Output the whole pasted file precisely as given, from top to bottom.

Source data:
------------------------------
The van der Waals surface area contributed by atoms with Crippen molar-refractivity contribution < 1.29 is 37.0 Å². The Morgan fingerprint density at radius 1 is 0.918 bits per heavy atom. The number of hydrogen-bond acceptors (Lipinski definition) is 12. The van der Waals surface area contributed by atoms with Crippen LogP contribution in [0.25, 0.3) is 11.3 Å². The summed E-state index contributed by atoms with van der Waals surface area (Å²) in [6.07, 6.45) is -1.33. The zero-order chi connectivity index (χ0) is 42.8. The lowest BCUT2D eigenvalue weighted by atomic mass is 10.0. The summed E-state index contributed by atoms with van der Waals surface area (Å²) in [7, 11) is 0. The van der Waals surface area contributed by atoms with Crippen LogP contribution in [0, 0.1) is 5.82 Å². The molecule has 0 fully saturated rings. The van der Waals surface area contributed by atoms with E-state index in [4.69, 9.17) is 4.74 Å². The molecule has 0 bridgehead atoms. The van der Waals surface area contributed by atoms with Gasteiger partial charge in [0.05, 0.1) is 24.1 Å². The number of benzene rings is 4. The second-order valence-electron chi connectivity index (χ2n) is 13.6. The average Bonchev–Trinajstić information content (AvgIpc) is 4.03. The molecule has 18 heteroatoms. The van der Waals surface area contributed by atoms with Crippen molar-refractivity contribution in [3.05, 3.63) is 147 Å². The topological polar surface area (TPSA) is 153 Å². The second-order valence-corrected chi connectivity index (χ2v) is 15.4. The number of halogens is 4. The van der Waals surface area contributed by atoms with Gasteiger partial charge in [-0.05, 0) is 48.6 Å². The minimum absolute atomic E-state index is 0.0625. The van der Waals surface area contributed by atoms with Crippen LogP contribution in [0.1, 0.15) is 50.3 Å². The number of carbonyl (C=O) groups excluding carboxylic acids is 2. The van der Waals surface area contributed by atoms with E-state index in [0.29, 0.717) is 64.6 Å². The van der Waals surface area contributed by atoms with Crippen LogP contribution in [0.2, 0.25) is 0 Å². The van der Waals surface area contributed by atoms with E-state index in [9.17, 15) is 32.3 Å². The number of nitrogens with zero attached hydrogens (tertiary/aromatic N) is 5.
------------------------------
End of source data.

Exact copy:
The van der Waals surface area contributed by atoms with Crippen molar-refractivity contribution < 1.29 is 37.0 Å². The Morgan fingerprint density at radius 1 is 0.918 bits per heavy atom. The number of hydrogen-bond acceptors (Lipinski definition) is 12. The van der Waals surface area contributed by atoms with Crippen LogP contribution in [0.25, 0.3) is 11.3 Å². The summed E-state index contributed by atoms with van der Waals surface area (Å²) in [6.07, 6.45) is -1.33. The zero-order chi connectivity index (χ0) is 42.8. The lowest BCUT2D eigenvalue weighted by atomic mass is 10.0. The summed E-state index contributed by atoms with van der Waals surface area (Å²) in [7, 11) is 0. The van der Waals surface area contributed by atoms with Crippen LogP contribution in [0, 0.1) is 5.82 Å². The molecule has 0 fully saturated rings. The van der Waals surface area contributed by atoms with E-state index in [4.69, 9.17) is 4.74 Å². The molecule has 0 bridgehead atoms. The van der Waals surface area contributed by atoms with Gasteiger partial charge in [0.05, 0.1) is 24.1 Å². The number of benzene rings is 4. The second-order valence-electron chi connectivity index (χ2n) is 13.6. The average Bonchev–Trinajstić information content (AvgIpc) is 4.03. The molecule has 18 heteroatoms. The van der Waals surface area contributed by atoms with Crippen molar-refractivity contribution in [3.05, 3.63) is 147 Å². The topological polar surface area (TPSA) is 153 Å². The second-order valence-corrected chi connectivity index (χ2v) is 15.4. The number of halogens is 4. The van der Waals surface area contributed by atoms with Gasteiger partial charge in [-0.05, 0) is 48.6 Å². The minimum absolute atomic E-state index is 0.0625. The van der Waals surface area contributed by atoms with Crippen LogP contribution in [0.1, 0.15) is 50.3 Å². The number of carbonyl (C=O) groups excluding carboxylic acids is 2. The van der Waals surface area contributed by atoms with E-state index in [0.29, 0.717) is 64.6 Å². The van der Waals surface area contributed by atoms with Crippen LogP contribution in [0.2, 0.25) is 0 Å². The van der Waals surface area contributed by atoms with E-state index in [9.17, 15) is 32.3 Å². The number of nitrogens with zero attached hydrogens (tertiary/aromatic N) is 5.